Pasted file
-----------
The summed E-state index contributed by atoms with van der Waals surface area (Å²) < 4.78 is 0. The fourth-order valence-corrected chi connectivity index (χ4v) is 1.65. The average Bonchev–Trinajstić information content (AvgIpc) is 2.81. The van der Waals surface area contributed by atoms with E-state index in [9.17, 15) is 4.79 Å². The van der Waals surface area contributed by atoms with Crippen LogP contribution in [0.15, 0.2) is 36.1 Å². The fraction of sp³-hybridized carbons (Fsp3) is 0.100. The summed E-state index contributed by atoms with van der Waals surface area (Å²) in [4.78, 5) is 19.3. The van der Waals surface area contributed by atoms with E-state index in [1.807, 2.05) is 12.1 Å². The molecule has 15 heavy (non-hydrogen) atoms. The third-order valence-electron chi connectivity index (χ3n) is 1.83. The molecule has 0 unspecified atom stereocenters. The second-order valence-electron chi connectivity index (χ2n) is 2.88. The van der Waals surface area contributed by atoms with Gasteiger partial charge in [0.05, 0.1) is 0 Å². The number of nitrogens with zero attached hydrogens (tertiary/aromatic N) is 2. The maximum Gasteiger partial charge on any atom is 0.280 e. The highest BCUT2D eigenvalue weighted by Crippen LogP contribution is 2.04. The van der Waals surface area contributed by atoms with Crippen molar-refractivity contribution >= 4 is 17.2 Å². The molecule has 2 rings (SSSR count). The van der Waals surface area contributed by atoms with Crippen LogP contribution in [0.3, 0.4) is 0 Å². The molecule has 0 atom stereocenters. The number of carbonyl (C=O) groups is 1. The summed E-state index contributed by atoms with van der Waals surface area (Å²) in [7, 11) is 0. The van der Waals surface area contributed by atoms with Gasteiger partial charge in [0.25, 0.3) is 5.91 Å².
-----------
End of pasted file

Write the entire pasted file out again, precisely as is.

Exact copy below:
The summed E-state index contributed by atoms with van der Waals surface area (Å²) < 4.78 is 0. The fourth-order valence-corrected chi connectivity index (χ4v) is 1.65. The average Bonchev–Trinajstić information content (AvgIpc) is 2.81. The van der Waals surface area contributed by atoms with E-state index in [9.17, 15) is 4.79 Å². The van der Waals surface area contributed by atoms with Crippen LogP contribution in [0.15, 0.2) is 36.1 Å². The fraction of sp³-hybridized carbons (Fsp3) is 0.100. The summed E-state index contributed by atoms with van der Waals surface area (Å²) in [4.78, 5) is 19.3. The van der Waals surface area contributed by atoms with E-state index in [1.807, 2.05) is 12.1 Å². The molecule has 15 heavy (non-hydrogen) atoms. The third-order valence-electron chi connectivity index (χ3n) is 1.83. The molecule has 0 unspecified atom stereocenters. The second-order valence-electron chi connectivity index (χ2n) is 2.88. The van der Waals surface area contributed by atoms with Gasteiger partial charge in [0.05, 0.1) is 0 Å². The number of nitrogens with zero attached hydrogens (tertiary/aromatic N) is 2. The maximum Gasteiger partial charge on any atom is 0.280 e. The highest BCUT2D eigenvalue weighted by Crippen LogP contribution is 2.04. The van der Waals surface area contributed by atoms with Crippen molar-refractivity contribution >= 4 is 17.2 Å². The molecule has 2 rings (SSSR count). The van der Waals surface area contributed by atoms with Crippen LogP contribution in [0.3, 0.4) is 0 Å². The molecule has 0 atom stereocenters. The number of carbonyl (C=O) groups is 1. The summed E-state index contributed by atoms with van der Waals surface area (Å²) in [7, 11) is 0. The van der Waals surface area contributed by atoms with Gasteiger partial charge in [0.25, 0.3) is 5.91 Å².